There will almost certainly be different interpretations of why Aetna tied together its marketplace participation and its merger approval. In this letter, Bertolini says it’s all about finances: that the company was losing money on the marketplaces and needed a financial boost from the marketplaces in order to continue to sustain those losses. And it certainly is true that Aetna has lost more than $400 million on the marketplaces since they launched in 2014.
I didn't find any of this surprising but apparently some do, What a liberal sociologist learned from spending five years in Trump's America.
The result is Hochschild’s new book Strangers In Their Own Land: Anger and Mourning on the American Right — the result of five years and hundreds of in-depth interviews. The book fixates on a paradox: Calcasieu Parish in Louisiana, where she spends much of her time, is one of the most polluted regions of the country, ravaged by the oil and petrochemical industries. Residents mourned the loss of the pristine bayous of their youth, of their favorite fishing and hunting spots. Yet to her surprise, they remained deeply hostile to the Environmental Protection Agency and environmental regulation. Why was that?
There was no one simple explanation. Some of the people she met were worried about regulations killing jobs. Others saw toxic pollution and environmental disasters as the sort of risk essential to a vibrant economy, something to be stoically endured. Still others had become disillusioned with corrupt and ineffective local regulators.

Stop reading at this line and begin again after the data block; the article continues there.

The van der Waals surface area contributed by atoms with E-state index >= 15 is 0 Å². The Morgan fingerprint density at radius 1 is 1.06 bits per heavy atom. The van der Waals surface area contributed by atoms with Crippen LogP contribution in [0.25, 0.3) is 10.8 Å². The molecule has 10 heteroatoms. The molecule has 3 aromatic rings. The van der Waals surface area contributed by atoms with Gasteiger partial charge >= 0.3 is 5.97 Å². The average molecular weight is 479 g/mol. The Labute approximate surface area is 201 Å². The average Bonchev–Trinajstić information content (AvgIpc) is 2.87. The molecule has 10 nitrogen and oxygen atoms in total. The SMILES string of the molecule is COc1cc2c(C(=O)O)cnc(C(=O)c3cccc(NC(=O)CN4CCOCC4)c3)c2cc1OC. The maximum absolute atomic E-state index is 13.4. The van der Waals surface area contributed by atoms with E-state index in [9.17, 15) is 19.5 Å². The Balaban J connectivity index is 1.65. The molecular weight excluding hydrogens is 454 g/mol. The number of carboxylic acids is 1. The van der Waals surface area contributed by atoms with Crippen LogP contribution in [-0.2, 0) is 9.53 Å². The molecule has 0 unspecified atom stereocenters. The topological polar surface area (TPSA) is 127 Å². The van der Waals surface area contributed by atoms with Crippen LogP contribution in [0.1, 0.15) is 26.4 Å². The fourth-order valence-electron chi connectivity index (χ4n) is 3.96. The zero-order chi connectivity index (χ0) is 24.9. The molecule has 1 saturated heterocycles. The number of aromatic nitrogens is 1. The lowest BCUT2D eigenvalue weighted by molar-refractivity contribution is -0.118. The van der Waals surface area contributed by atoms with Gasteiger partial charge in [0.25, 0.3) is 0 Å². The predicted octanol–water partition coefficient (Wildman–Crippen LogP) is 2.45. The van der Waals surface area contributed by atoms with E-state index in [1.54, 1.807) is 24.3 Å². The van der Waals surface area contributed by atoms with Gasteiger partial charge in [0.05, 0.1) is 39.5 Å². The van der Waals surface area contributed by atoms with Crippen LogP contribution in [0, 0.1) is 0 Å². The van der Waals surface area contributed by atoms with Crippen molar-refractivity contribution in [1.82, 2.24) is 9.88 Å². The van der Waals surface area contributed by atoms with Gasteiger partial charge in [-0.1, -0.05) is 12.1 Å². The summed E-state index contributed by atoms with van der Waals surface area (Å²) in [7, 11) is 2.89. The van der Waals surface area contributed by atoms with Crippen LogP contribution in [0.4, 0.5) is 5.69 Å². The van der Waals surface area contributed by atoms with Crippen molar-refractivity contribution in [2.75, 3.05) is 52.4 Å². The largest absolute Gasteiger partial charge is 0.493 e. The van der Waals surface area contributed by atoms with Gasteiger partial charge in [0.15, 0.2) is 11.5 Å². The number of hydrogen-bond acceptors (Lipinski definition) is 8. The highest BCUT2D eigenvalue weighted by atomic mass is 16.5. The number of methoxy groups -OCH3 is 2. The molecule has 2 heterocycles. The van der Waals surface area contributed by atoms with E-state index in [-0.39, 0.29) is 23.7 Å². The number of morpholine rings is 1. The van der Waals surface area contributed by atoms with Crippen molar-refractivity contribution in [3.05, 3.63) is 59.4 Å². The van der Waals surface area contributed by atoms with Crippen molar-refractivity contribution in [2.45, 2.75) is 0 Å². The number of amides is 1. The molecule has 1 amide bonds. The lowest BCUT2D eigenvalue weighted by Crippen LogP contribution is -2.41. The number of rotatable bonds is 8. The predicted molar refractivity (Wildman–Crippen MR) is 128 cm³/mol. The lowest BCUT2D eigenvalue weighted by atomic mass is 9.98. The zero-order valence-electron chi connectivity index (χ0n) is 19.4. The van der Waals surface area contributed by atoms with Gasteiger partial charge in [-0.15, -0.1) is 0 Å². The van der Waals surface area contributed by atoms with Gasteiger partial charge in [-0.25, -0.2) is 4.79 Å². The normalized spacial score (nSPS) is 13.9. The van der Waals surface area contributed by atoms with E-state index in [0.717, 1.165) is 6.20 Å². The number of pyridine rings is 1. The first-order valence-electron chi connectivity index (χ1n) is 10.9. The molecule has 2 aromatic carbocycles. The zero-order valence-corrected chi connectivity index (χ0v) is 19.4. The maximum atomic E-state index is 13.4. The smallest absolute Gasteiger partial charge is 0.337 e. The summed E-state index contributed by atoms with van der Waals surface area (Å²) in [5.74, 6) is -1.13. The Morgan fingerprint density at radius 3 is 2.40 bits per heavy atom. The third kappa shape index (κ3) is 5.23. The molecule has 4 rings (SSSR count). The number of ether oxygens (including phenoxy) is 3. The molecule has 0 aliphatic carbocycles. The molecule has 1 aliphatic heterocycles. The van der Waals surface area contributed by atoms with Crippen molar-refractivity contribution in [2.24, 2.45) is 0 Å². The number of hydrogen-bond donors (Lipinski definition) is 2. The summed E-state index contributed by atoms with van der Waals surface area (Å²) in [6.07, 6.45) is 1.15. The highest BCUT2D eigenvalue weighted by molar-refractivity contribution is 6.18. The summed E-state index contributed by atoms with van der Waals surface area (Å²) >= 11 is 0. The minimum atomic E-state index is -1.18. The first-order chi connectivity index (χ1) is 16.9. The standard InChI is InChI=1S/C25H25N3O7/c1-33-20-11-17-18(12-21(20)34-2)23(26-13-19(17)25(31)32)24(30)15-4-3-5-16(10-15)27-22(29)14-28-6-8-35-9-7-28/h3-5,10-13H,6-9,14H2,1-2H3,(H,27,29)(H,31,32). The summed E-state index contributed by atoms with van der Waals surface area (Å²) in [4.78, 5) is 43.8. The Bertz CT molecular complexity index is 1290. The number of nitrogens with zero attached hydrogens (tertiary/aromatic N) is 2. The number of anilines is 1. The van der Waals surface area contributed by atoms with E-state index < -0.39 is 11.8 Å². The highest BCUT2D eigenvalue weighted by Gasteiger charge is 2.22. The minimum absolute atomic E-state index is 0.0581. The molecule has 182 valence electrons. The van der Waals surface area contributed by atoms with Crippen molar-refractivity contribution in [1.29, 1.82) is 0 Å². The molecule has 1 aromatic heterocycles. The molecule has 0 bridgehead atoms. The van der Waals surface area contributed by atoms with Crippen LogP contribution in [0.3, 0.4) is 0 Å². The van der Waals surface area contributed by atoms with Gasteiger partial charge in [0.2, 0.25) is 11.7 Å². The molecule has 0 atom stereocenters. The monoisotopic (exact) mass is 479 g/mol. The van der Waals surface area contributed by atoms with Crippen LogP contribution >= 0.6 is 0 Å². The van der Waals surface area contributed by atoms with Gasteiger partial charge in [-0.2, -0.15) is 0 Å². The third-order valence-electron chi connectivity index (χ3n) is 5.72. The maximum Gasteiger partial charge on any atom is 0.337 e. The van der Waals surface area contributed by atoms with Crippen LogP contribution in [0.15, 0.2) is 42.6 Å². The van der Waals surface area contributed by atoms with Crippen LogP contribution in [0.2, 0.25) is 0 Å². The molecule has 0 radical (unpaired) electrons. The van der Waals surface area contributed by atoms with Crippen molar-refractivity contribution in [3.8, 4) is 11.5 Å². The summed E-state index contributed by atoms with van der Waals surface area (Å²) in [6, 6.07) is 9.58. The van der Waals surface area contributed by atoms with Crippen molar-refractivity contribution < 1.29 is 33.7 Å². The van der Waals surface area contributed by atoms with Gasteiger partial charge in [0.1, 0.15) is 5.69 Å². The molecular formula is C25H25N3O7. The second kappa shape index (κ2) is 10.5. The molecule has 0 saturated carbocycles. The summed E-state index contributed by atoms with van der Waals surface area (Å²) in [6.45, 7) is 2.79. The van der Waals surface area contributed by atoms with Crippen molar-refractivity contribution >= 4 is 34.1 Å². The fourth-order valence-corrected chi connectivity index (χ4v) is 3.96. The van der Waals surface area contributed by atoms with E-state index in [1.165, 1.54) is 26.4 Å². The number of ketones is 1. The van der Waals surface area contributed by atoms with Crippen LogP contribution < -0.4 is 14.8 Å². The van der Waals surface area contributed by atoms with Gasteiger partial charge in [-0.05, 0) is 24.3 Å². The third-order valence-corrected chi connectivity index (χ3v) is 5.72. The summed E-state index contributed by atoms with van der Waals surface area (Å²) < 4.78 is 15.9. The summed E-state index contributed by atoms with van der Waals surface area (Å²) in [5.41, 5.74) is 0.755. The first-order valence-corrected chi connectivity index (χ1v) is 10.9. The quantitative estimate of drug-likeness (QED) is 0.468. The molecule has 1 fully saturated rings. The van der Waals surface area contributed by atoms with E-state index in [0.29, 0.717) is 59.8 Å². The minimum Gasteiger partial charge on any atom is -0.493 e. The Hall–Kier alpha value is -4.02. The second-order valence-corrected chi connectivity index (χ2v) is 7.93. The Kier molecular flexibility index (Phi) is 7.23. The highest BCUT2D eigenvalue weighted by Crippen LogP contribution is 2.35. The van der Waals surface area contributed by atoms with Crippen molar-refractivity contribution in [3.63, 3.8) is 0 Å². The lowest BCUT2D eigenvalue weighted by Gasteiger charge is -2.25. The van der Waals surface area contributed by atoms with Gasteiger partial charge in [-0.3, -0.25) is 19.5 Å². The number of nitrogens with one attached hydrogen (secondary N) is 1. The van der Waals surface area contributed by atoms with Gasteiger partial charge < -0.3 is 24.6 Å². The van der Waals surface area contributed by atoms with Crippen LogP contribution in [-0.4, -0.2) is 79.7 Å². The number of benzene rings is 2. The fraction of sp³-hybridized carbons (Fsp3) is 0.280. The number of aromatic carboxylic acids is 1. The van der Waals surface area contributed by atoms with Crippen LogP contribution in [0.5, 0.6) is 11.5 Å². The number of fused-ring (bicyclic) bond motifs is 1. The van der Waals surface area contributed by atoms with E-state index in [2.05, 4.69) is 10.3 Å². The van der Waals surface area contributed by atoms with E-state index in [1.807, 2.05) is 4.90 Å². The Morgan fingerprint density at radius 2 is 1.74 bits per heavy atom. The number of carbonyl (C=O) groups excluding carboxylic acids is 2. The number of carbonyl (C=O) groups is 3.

As Hochschild probed deeper, what she found most common was a "deep story" the conservative white residents were telling themselves. They felt left behind or even kept down by a federal government that no longer looked out for them — that was against their interests at every turn. When Donald Trump enters the scene midway through the story, she’s none too shocked that he finds fertile territory here.
In the interview Hochschild says:
So the deep story I felt operating in Louisiana was this: Think of people waiting in a long line that stretches up a hill. And at the top of that is the American dream. And the people waiting in line felt like they’d worked extremely hard, sacrificed a lot, tried their best, and were waiting for something they deserved. And this line is increasingly not moving, or moving more slowly [i.e., as the economy stalls].
Then they see people cutting ahead of them in line. Immigrants, blacks, women, refugees, public sector workers. And even an oil-drenched brown pelican getting priority. In their view, people are cutting ahead unfairly. And then in this narrative, there is Barack Obama, to the side, the line supervisor who seems to be waving these people (and the pelican) ahead. So the government seemed to be on the side of the people who were cutting in line and pushing the people in line back.
I went back with this story to a lot of the people that I’d talked to. I asked, is this the way you feel? And they said, "Yeah, you read my mind!" or, "Yeah, I live your narrative!" And this all becomes more acute as their place in line feels more vulnerable. There’s the offshoring of American jobs, automation that is now making even skilled jobs feel vulnerable. So when you add a cultural and demographic sense of loss and decline to a real economic threat, it becomes alarming. And the government doesn’t seem like it’s heard your distress call.